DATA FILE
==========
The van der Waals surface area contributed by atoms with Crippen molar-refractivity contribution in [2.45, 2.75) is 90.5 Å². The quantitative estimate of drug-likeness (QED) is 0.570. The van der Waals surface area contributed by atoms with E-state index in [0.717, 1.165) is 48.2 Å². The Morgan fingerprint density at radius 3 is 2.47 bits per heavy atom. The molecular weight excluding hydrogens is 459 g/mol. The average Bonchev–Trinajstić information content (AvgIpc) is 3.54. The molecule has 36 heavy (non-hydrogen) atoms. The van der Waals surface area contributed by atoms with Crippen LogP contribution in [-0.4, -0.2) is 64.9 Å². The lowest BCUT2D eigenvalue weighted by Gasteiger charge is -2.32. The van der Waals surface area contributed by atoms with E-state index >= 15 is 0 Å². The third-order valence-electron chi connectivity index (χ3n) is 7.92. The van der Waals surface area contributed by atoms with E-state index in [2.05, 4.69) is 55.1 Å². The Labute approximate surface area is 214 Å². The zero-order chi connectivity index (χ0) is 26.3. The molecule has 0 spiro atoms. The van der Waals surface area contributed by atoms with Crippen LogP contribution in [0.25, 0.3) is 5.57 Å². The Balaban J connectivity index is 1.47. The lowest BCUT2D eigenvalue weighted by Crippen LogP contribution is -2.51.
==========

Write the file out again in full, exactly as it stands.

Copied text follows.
The van der Waals surface area contributed by atoms with Crippen molar-refractivity contribution in [2.45, 2.75) is 90.5 Å². The quantitative estimate of drug-likeness (QED) is 0.570. The van der Waals surface area contributed by atoms with E-state index in [0.717, 1.165) is 48.2 Å². The Morgan fingerprint density at radius 3 is 2.47 bits per heavy atom. The molecular weight excluding hydrogens is 459 g/mol. The average Bonchev–Trinajstić information content (AvgIpc) is 3.54. The molecule has 36 heavy (non-hydrogen) atoms. The van der Waals surface area contributed by atoms with Crippen LogP contribution in [-0.4, -0.2) is 64.9 Å². The lowest BCUT2D eigenvalue weighted by Gasteiger charge is -2.32. The van der Waals surface area contributed by atoms with E-state index >= 15 is 0 Å². The third-order valence-electron chi connectivity index (χ3n) is 7.92. The van der Waals surface area contributed by atoms with E-state index in [2.05, 4.69) is 55.1 Å². The Labute approximate surface area is 214 Å². The zero-order chi connectivity index (χ0) is 26.3. The molecule has 0 spiro atoms. The van der Waals surface area contributed by atoms with Crippen LogP contribution in [0.25, 0.3) is 5.57 Å². The Balaban J connectivity index is 1.47. The lowest BCUT2D eigenvalue weighted by Crippen LogP contribution is -2.51.